Is a Completely Original Idea Bad?

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I’m sorry to say that a truly original idea is very difficult to come by. The Good Book says that, “there is nothing new under the sun (Ecclesiastes 1:19)”–yes, it’s important to cite your sources—and by and large, it’s fairly true.

But what if you had one? It does happen from time to time. The issue I’ve had with my few original thoughts is that I usually defeat them before I get motivated to try them. My logic is, “if it was a good idea, somebody would already be doing it. Nobody else is doing this, so there must be something that makes it impractical.” Sound familiar at all?

Well, I’m hoping to refute that, for my sake and yours. If nobody else is doing it then they most likely haven’t thought if it yet, or more hilariously, did, and had the same thought as above. But I also want to cover a couple of the things that you may not think about when you’re considering whether a product or a service is feasible.

Firstly, your product or service is only part of the equation. You can’t start a business installing mercury reflecting ponds anymore, but there is also marketing and distribution to worry about. Think about the issues you will have with transportation, which is often the limiting factor in selling anything. You could have a fruit that is, hands down, the most delicious thing in the world, but if it spoils 5 minutes after being picked, then it won’t do you any good. The same goes for services—you can’t work nationally or internationally as a plumber, and you can’t always make sales calls in person.

The other side of it is marketing. If you truly have an original idea then it is going to be a little difficult to convince people that what you’re selling is legitimate; unless it has it’s own appeal, but if that’s the case then you shouldn’t be worrying about this so much. The other side, is how similar is your idea to an existing product. Say you’re trying to sell a revolutionary new television remote—there are a lot of big name businesses that will either try to buy you out or, barring that, simply block your access to the market.

My advice then? If you have a truly original idea then start small. Get your patents and or trademarks to protect yourself from coattail riders and get to work. If you can get one person to pay for your product, then you can be reasonably assured that it has appeal and that you can market it to to a broader audience. You can worry about big industry players trying to block you when you’re successful. As long as you have the logistics figured out and have people that are ready to give you money, you are in the clear.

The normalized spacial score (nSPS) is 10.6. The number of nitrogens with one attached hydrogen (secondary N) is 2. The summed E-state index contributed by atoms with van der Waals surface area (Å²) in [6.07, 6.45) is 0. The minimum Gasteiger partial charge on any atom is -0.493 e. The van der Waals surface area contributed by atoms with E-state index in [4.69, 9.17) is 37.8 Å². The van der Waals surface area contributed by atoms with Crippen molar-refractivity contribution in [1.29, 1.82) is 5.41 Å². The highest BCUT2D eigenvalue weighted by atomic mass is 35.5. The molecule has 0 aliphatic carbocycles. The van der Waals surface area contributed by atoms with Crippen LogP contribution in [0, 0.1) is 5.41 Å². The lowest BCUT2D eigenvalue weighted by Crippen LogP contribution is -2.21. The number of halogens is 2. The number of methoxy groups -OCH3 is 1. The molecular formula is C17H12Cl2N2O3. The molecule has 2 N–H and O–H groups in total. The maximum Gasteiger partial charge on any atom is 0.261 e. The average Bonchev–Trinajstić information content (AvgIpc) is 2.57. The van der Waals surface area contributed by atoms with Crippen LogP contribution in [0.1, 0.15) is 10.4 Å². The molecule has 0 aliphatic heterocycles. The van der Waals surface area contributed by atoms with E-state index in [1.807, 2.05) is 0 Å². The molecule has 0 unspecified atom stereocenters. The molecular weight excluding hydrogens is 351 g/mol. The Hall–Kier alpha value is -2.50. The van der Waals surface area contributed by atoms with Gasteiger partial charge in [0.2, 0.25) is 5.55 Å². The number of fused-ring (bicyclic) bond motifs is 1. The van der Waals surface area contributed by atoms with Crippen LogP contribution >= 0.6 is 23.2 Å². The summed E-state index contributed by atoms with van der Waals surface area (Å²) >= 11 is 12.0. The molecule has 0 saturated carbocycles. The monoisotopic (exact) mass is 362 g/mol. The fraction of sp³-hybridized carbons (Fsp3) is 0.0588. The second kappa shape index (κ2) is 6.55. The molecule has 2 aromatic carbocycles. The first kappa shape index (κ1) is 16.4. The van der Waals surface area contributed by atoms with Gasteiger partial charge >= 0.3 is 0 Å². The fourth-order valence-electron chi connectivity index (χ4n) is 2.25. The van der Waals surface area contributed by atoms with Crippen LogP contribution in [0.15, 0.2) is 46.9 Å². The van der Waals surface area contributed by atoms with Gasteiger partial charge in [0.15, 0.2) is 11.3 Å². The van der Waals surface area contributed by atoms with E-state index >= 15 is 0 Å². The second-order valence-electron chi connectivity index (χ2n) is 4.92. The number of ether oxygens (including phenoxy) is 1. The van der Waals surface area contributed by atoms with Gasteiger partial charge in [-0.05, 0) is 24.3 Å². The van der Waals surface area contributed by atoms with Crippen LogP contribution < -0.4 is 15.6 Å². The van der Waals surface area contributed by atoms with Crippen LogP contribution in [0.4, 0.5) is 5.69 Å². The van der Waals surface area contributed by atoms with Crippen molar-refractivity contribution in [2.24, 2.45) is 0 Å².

How Much is Too Much for Employees?

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I wanted to broach this question after seeing this article from Business Insider, which talks about how Evernote pays for housekeepers for their employees. Is that even a good idea? Throwing certain benefits into a compensation package is a fairly standard practice; having catered lunches, free swag now and again, and other little things to let your workers know that they are appreciated is great, but is there a limit to what you should give?

The story itself is fairly short, simply offering that Evernote does, indeed, offer around 250 of it’s workers paid-for housekeeping. An unnamed employee noted, “[The house cleaning] eliminates a decisions I have to make. It’s just happening and it’s good, and I don’t have to think about it.” The CEO, Phil Libin, explained, “Happy workers make better products. The output we care about has everything to do with your state of mind.”

To top it off, the company also offers employees $1,000 every year for a vacation. So, the question I pose is, is that too much? From a purely economic perspective, a business wants to pay and give as little compensation as possible for as much talent as possible. In the real world though, skilled workers require a higher salary, and often other benefits. Medical, dental, and a retirement plan are standard, but the kind of stuff we see in tech startups is doing something interesting to workers in the IT field.

My thought is that no longer is a job simply a job (mainly in IT, but in certain companies outside of that as well). A job is a means to pursue passion and work towards a common goal that you can relate to. That goal is going to make the CEO and stakeholders money, so naturally, you need to be paid. They demand a lot of skill and time, and in turn, you demand not only money, but other things that make your life more comfortable. Catered lunches, an office foosball table, and housekeeping come to mind.

It may be the case that skilled workers are demanding more, but at the same time, Libin came right out and said why they’re doing what they do. Keeping workers happy is essential to the health of a business. Ever wonder why service sucks at movie theaters? The popcorn makers earn minimum wage, so they give you minimum wage service. Give them stuff that keeps them happy and worry free, and the service improves. The same is true for any profession—no worries means a clean, clear mind that can tackle work related problems more efficiently.

So, is paying for your employee’s housekeeping giving too much? Naturally, it depends on your business and how much money you’re willing to part with benefits, but for Evernote, I say no. Do whatever you can to keep your workers working happily, and you’ll see a successful business.